Victim Blaming and the Big Bad Wolf

Writing by Victoria Tedeschi // Photograph by Liat Meir

I am twenty-something year old Melbournite who studies fairy tales for a living.

Granted, when people hear this, eyebrows become furrowed, heads are scratched in confusion, and upper lips are lifted as a soft “huh?” wafts into the air.

The truth is, fairy tales have the propensity to unconsciously accept (or reject) culturally-conditioned attitudes, particularly in regards to gender.

Take Little Red Riding Hood for an example. Red Riding Hood tells the story of a small child who, due to her own ruffian curiosity, decides to take a shortcut to grandma’s house. She meets a meddlesome wolf whom attempts to eat her and, depending on the variant, is successful in doing so.

The moral extracted from Red’s encounter is simple: do not stray from the path.

The reader doesn’t learn much about the wolf-in-question. While Red replaces her ravishing coat with a wolf’s hide in selected variants, the reader understands that the perpetrator is an animal – an instinctual being. Despite his crime, the wolf’s appetite is glossed over as Red’s moral message takes center stage: if you dangle a piece of meat in front of hungry jaws, it is sure to snap.

Mukesh Singh shares a similar sentiment. On the 16th of December 2012, Singh, along with five other men, repetitively raped twenty-three year old student Jyoti Singh on an off-duty bus. Singh and the men took turns driving the vehicle while the assault pressed on with an iron implement – an act which proved fatal for the victim

In his jail cell, BBC conducted an interview with Singh who “justified” his actions:

“You can’t clap with one hand – it takes two hands,” Singh says. “A decent girl won’t roam around at nine o’clock at night. A girl is far more responsible for rape than a boy… Housework and housekeeping is for girls, not roaming in discos and bars at night doing wrong things, wearing wrong clothes. About twenty percent of girls are good.”

According to Singh, Jyoti could have prevented the assault.

“When being raped, she shouldn’t fight back,” Singh told the press. “She should just be silent and allow the rape. Then they’d have dropped her off after ‘doing her’, and only hit the boy [her friend].”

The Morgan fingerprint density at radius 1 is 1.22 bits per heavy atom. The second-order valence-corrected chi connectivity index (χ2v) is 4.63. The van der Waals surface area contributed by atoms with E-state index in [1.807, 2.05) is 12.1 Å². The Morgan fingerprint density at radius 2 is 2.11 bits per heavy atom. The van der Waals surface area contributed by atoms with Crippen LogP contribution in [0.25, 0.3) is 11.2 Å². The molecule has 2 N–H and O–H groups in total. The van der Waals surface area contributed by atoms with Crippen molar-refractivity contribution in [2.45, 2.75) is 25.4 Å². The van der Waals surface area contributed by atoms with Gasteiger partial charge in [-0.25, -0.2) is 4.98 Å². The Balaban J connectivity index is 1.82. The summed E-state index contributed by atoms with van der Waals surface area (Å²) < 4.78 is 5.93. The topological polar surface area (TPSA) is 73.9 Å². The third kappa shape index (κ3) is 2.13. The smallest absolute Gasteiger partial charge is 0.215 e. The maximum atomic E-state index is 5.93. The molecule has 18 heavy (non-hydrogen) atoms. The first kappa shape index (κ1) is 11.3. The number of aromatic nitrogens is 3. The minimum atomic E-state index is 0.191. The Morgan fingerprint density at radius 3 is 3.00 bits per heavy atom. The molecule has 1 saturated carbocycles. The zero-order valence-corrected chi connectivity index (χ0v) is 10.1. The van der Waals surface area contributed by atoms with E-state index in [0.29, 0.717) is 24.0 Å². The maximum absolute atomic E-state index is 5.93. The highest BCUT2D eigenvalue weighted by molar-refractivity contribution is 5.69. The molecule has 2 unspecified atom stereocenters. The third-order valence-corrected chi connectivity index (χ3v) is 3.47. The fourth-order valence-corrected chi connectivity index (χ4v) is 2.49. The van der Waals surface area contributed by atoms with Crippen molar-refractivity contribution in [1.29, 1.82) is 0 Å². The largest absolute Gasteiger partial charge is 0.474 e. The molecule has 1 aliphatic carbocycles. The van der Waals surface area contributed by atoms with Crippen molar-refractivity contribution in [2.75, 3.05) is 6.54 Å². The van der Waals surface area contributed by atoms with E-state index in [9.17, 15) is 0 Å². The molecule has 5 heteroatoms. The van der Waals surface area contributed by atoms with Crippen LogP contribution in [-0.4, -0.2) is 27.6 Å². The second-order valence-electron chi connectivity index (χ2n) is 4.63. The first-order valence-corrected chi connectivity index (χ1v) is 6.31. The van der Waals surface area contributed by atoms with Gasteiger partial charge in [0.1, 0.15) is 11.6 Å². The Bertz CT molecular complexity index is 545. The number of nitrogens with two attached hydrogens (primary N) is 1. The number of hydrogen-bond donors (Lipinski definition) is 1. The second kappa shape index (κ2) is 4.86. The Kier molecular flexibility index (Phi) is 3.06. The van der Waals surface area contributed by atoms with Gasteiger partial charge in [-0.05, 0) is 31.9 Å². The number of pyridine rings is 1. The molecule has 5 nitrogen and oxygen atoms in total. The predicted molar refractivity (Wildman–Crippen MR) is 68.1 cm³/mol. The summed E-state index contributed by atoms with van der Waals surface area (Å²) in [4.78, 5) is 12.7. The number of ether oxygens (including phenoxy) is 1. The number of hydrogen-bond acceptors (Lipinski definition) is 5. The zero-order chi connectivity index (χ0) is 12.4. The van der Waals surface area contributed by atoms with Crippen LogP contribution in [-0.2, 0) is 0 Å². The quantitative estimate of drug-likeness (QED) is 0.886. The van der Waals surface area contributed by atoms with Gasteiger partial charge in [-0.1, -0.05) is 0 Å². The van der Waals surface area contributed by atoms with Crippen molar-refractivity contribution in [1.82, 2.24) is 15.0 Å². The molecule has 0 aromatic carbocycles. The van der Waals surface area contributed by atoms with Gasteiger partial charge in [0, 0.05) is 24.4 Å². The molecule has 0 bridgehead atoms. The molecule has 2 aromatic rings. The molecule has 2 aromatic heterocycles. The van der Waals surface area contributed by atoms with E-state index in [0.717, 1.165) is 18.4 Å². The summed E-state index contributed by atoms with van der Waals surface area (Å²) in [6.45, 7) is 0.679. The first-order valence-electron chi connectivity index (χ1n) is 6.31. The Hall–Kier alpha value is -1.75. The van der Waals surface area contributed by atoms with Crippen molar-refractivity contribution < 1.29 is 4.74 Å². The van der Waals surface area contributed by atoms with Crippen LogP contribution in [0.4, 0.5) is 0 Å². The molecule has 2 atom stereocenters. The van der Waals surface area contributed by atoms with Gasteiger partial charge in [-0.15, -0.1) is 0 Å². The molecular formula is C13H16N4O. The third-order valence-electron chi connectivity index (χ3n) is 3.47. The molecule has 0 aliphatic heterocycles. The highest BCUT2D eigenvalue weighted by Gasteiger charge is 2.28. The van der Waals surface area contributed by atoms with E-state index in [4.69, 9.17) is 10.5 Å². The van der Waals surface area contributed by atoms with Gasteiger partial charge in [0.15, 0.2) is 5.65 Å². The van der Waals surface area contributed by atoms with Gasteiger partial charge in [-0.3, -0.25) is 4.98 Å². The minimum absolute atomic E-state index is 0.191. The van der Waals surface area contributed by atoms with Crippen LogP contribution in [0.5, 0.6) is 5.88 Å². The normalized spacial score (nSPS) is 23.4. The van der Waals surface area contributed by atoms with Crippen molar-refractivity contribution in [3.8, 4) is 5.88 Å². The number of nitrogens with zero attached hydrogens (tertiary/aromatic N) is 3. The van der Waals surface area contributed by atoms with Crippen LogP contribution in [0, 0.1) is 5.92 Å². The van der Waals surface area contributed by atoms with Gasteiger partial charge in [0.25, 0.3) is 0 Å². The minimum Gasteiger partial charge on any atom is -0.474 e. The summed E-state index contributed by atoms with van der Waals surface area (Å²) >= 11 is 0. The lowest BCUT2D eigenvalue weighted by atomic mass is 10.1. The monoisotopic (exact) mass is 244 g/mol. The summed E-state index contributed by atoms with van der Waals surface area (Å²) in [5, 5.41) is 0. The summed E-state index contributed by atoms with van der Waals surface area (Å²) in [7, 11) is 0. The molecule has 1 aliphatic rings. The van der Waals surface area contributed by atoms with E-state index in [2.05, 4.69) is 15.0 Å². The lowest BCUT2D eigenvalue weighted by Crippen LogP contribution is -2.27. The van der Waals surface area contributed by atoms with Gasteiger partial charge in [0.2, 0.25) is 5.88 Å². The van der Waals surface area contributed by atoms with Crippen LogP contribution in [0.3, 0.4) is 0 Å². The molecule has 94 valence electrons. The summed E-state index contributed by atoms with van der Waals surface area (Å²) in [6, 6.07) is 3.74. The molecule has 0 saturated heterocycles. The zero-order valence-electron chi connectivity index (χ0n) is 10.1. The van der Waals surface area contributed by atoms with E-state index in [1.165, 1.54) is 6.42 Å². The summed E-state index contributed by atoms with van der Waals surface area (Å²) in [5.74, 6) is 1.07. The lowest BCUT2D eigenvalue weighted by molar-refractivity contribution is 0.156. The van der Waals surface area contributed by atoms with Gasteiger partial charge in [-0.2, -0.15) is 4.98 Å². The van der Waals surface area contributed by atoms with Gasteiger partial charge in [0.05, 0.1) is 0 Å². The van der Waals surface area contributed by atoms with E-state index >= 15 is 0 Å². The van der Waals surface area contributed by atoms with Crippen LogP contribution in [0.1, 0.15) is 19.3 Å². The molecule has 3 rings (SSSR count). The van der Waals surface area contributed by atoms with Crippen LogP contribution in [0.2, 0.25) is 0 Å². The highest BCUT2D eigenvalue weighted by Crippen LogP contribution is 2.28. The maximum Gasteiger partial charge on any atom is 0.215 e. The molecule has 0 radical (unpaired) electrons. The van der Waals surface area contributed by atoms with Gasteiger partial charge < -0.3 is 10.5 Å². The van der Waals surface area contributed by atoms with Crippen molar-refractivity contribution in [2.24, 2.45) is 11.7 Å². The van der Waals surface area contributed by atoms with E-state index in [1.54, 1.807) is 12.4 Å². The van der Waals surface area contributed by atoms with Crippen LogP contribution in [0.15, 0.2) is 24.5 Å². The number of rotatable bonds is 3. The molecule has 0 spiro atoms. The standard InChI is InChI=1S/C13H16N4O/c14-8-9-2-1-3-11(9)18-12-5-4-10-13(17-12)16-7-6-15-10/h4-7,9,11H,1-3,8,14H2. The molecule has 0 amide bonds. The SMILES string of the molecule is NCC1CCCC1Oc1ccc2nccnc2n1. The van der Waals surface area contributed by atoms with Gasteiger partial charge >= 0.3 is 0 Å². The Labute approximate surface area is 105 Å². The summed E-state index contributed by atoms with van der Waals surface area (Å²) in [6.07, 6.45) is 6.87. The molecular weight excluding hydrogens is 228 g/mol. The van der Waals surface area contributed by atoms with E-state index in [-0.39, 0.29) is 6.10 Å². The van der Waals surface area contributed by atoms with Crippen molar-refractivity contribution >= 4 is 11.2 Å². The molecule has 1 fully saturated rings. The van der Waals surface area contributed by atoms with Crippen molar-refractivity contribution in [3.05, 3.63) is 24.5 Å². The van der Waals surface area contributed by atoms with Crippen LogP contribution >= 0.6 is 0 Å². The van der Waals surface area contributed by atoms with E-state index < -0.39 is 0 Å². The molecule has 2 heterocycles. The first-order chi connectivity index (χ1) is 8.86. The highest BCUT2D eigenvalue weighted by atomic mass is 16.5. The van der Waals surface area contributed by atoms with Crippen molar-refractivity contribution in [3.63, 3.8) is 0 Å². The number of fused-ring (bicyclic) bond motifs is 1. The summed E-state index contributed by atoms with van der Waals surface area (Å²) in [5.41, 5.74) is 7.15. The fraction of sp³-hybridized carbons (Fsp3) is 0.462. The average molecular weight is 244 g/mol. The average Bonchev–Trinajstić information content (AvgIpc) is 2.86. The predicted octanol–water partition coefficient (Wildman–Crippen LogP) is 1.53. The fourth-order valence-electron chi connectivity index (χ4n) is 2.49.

While Singh’s comments are horrible, his sentiment doesn’t stray too far from the norm in Western culture. Women are perpetually blamed for not wearing red capes over low-cut tops. They are admonished for not staying on safer roads that are lined with huntsmen that can save the day. They are advised to place their keys between their fingers, they are instructed to be home before dark, and they are encouraged to cry “fire” because the word “rape” does not hold universal, imminent danger. If they refuse to follow these simple instructions, they only have themselves to blame if they are subsequently “devoured”.

Yet Singh should not be compared to the proverbial wolf of fairy tale literature. As it stands, men are not wolves – and I think the assimilation creates a bad rap for our endangered fur-footed friends. Rather, it is time to peel the mask off the big bad wolf to identify the cultural and societal values lingering beneath. It is time to take off our cloaks without retribution.

It is time Red Riding Hood reclaims her right to enter the wood.


Victoria Tedeschi

Victoria Tedeschi is a second-year PhD candidate studying Jacob and Wilhelm Grimm and Hans Christian Andersen’s fairy tale literature at the University of Melbourne. She spends most of her hours researching the properties of giant bean stalk and fantastical pregnant flowers.

Liat Meir

Liat Meir, AKA Forever A Sleepwalker, is a 27 year old photographer from Israel. Find her work on Facebook,  Flickr, & Tumblr.

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